falls upon those who take the opportunity to venture here and it is
recommended that you take adequate water & supplies in case of a breakdown and let someone know where you are going to help make this a safe trip.





 
Map one
Map 1
 
Map  two
Map 2
 
Map three
Map 3




 
Grassy Spring sign
 
 
Key sign
 
 
Looking back down toward ...
 

Red Tape

This mountain is on BLM land and as far as I am aware of, there isn't any red tape to deal with.

For more information:

Ely Field Office, Bureau of Land Management, HC 33 P.O. Box 33500, Ely, Nevada 89301-9408 Telephone: (775) 289-1800

or

Caliente Field Station, Bureau of Land Management, P.O. Box 237, Caliente, Nevada 89008 Telephone (775) 726-8100

Camping

You can find a motel in Caliente (there were three that I noticed) or camp at Cathedral Gorge state park 15 miles north in Panaca or you could bush camp near the mountain, being mindful to use the "leave no trace" style.

Weather



Time to hike

Winter (when no snow present)
Spring (may be the best time)
Fall

Summer can be very hot in this area so watch the weather conditions relating to the temperatures. Also, as mentioned above, let some one know where you are going and I'd avoid going into an isolated area like this solo. The roads may become impassable when wet.

My hiking companion Ken Jones and I were here because the weather up north was not amenable to our hiking goals and Chokecherry Mountain became one of the substitutes. Thanks to John Vitz for some basic information that helped us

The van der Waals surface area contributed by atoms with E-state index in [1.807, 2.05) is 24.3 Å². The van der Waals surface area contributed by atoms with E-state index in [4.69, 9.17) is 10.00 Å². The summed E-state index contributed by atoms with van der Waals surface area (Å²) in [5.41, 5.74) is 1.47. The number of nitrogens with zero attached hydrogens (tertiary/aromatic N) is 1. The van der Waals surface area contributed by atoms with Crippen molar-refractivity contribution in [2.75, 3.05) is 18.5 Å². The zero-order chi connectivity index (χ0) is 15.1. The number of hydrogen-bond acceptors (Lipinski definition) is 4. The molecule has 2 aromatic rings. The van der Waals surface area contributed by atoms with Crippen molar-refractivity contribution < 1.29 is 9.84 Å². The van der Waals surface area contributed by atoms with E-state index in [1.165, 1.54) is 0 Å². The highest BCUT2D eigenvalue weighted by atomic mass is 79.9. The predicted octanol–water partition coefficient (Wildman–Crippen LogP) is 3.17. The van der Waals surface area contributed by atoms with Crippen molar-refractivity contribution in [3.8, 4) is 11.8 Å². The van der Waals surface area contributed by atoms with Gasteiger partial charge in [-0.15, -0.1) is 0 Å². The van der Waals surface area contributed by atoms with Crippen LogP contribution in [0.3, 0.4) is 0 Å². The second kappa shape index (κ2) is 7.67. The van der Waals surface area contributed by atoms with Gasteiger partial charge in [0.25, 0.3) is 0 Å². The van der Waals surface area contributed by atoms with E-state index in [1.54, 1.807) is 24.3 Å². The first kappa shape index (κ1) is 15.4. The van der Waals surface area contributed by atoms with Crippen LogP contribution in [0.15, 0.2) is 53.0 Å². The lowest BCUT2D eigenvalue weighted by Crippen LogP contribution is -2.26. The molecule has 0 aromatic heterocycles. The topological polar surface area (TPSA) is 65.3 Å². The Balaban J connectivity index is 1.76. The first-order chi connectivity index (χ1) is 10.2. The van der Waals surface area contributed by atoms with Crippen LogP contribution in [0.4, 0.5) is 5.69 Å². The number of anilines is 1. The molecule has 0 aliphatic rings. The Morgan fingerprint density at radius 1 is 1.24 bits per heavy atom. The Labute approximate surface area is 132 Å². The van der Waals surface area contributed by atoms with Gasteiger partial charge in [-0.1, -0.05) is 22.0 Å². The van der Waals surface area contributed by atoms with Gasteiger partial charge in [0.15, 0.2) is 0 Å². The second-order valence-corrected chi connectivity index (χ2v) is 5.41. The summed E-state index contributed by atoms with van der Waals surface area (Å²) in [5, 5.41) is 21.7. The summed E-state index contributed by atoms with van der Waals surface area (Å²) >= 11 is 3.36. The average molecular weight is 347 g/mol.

find the best way to the base of the hike when we couldn't find that information anywhere else. Our driving directions worked because he had
passed those directions along to us. I am now passing what worked for us along to anyone who might be interested in this one.

Route

It was 1.7 miles from where we left my truck to the summit (yellow mark)and consisted of an elevation gain (including the ups & downs we encountered) of about 1600'.
 
The route
 

 
Heading up
Heading up
Only one since...
2011 visit

The register

Oftentimes when you hike/climb one of these unknown Nevada peaks, you might find a register that demonstrates that visits are rare. Most of the time, you will find the same four or five people in the register and not many others.

 
Summit register
 
 
Placed in 1993
 
 
Register page
 


Disclaimer

As road conditions can change and hiking or traveling in this type of country can be inherently dangerous, the above information is provided only as a courtesy. You accept all risk and responsibility for your activities in this area and I recommend that you let others know of your plans and where you will be hiking/climbing prior to heading to this area. Be self sufficient and carry plenty of food, water and shelter in the event of a breakdown. Good quality tires are a necessity on the rough and rocky roads you will encounter. Having said all that, have a good trip and please let the author of this page know of changes that you encounter.

Images